A diabetes epidemic is brewing in Mexico, a study published in the journal Preventive Medicine cautions. With rates of obesity climbing due to poor diet and lack of exercise, the study predicts that 23% of the country may have this disease by 2050. 

Diabetes has had a global impact on public health. The disease has affected anywhere from 285 million to 347 million people worldwide, and it is expected that diabetes will emerge in another 15 years as the seventh-leading cause of mortality. 

“Mexico is at the forefront of the diabetes epidemic,” the article stated. Management of the disease in this country has been very poor. Less than 6% of all diabetes patients have their condition under proper control—with 56% failing to adequately manage the disease. 

Rafael Meza, PhD, assistant professor of epidemiology at the University of Michigan School of Public Health, teamed up with researchers from the Mexico National Institute of Public Health to analyze how diabetes might progress over the next 35 years. 

The researchers drew from Mexico National Health and Nutrition Survey data to estimate how diabetes would progress from 2015 to 2050, analyzing national incidence trends under several scenarios. What they found is that incidence of diagnosed diabetes cases doubled just about every decade from 1960 to 2012.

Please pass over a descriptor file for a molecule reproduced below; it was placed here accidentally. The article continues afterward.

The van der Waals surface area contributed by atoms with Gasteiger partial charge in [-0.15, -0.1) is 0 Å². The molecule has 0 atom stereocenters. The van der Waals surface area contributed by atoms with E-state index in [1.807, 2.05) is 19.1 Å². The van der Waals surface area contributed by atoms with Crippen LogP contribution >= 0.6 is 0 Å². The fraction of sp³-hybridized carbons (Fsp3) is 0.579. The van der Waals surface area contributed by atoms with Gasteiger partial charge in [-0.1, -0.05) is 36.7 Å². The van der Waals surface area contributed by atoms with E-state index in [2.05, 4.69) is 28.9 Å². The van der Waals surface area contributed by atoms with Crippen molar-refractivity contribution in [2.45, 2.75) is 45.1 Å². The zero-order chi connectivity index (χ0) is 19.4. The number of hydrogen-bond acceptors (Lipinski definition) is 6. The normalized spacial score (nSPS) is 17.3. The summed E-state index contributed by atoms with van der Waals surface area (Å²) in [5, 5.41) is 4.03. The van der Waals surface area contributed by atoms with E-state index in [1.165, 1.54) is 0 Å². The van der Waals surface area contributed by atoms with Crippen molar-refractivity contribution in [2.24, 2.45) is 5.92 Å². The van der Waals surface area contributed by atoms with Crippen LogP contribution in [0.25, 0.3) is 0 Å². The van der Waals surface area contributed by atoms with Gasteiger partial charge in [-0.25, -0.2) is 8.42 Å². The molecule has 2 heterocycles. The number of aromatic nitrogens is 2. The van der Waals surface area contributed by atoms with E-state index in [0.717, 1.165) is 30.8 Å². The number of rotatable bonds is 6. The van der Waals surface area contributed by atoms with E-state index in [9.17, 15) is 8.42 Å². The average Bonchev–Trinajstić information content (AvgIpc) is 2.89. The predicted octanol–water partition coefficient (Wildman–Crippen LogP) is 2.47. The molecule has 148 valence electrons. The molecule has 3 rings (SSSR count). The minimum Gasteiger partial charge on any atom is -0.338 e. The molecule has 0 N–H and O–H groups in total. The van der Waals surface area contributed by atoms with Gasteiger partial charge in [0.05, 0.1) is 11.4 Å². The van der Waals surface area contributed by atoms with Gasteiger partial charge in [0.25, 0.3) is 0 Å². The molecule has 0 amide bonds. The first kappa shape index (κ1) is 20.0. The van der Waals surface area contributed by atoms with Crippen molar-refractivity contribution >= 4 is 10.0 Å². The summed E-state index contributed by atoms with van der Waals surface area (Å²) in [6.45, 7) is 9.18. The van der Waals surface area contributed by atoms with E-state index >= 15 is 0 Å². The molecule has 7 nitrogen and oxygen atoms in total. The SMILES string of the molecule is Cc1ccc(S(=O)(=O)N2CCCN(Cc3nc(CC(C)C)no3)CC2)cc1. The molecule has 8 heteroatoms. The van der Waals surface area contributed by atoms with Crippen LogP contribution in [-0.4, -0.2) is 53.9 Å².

The three age-specific incidence scenarios they used “suggest diabetes prevalence among adults (ages 20+) may reach 13.7–22.5% by 2050, affecting 15–25 million individuals, with a lifetime risk of 1 in 3 to 1 in 2,” according to the study results. 

The researchers determined that diabetes risk was higher for younger people in the Mexican population—with those born in the 1960s 5 to 6 times more likely to be diagnosed with the disease than those born 30 years earlier. “This is likely the consequence of the large nutritional and physical activity changes experienced by the Mexican population over the last decades,” the authors stated. 

“The work highlights the magnitude of the problem and how much bigger it could get if nothing is done," Meza said in a statement. “Diabetes rates have been increasing dramatically largely due to the obesity epidemic in Mexico. Comprehensive diabetes/obesity prevention strategies are thus critical to reverse the trends.”

Obesity is a major contributor to diabetes and right now, more than 70% of the Mexican population is overweight. “This is important since as new prevention policies are implemented, like a national obesity and diabetes prevention strategy or the recent taxes on sugary drinks, it will be important to measure the effects of such interventions relative to a no-intervention scenario,” said study co-author Tonatiuh Barrientos-Gutierrez, MD, of the Mexico National Institute of Public Health and a former scientist at the University of Michigan School of Public Health.

Meza believes the study’s findings could translate over to Hispanic populations in the United States that have diabetes.  “We know people from Mexico have high susceptibility rates, so some of those things that we're learning could be eventually be applied to understanding what's happening with diabetes among the Hispanic population in the U.S.”